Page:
A couple of days ago I start working on designing a bookcase for for the guest room in our house. I’ve done a couple of other projects for that room and we really just need this bookcase to finish it off.
The design brief looks like this: The finished bookcase has to be wider than it is tall, roughly five feet wide by maybe three and a half feet tall. It will be made from Quartersawn White Oak and finished with the same regimen as the cabinet and sconces I made so it matches in color. The style should tend toward “mission” or “craftsman” within the Arts & Crafts genre. I’m generally fixated on Greene & Greene these days, but this works too. For myself I want to incorporate some stained glass work, and it’s important to me that this be more than a rectangle with shelves and mission-y details.
In the previous post I started by laying out a 2D drawing of the rough proportions first, then building up the initial components and assembling them in SolidWorks. I ran into a couple of problems, neither were insurmountable, but I ran out of time to go through the model and make all of the requisite changes. I won’t rehash all of the specifics, but the main problems were around how to fit the back and clearance issues with the side pods and not having enough room to fit everything.
I’ve solved both problems. For the back — for now — I’m going with a solid wood ship-lapped back. I changed the width of the staves for a little more visual interest. They will be screwed into a rebate on the back of the case and into each shelf, which should lock everything together reasonably well.
For the side pods I made them deeper by an inch and shortened the length of the mortises, moving them further back from the edges of the case sides. This gave me (barely) enough room to inset the middle shelves and door. I also chased down several other “bugs” in the model, so this is probably close enough to reality that I could build it.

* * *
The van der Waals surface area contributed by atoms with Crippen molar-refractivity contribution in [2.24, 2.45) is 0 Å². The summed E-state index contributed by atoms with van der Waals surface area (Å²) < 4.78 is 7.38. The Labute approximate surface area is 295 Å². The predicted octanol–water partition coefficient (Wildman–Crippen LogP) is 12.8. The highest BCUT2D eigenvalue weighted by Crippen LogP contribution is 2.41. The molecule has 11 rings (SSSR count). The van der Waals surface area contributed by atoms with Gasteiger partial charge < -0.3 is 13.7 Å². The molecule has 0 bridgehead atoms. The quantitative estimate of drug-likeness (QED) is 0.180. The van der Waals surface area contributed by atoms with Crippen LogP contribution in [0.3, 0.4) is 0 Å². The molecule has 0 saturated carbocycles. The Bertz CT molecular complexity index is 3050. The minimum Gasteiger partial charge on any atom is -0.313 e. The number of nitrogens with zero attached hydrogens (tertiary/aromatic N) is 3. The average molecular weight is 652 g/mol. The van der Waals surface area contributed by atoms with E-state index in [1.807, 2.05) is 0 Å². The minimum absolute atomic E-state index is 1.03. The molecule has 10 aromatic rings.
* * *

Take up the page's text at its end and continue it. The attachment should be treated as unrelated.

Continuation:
Now that I have the basic “bones” in place I can start playing with the details to develop a better feel for it. I’ve already tweaked a few things, for example I removed the through tenons on the toe kicks, I decided that didn’t add anything and it felt inconstant to have them on the side pods but not the center unit. And adding through tenons on the ends of the toe kick on the center unit would be visually messy with the side pods.
I want to play with the height and shape of the backsplash components, explore different options for the case back, add hinges, door pulls and of course figure out the stained glass design for the doors. I’ve got another several hours of CAD-hackery to go before I’m ready to decide it’s ready for construction — and then the real work begins.
I’m worried about getting the wide Quaretrsawn White Oak for the project though. Usually when I see this material it’s in narrower widths. I can certainly glue up narrow bits to make wider pieces, but for the sides and top shelves at least I really want solid wide boards with some dramatic ray fleck figure.
Realistically I’m at least a week from being able to start on it as I need to finish the Thorsen House Cabinet first. The woodwork on that cabinet is 99% done, there are just a few details to complete, finishing and making the stained glass for the door. I’m really eager to see that one come together.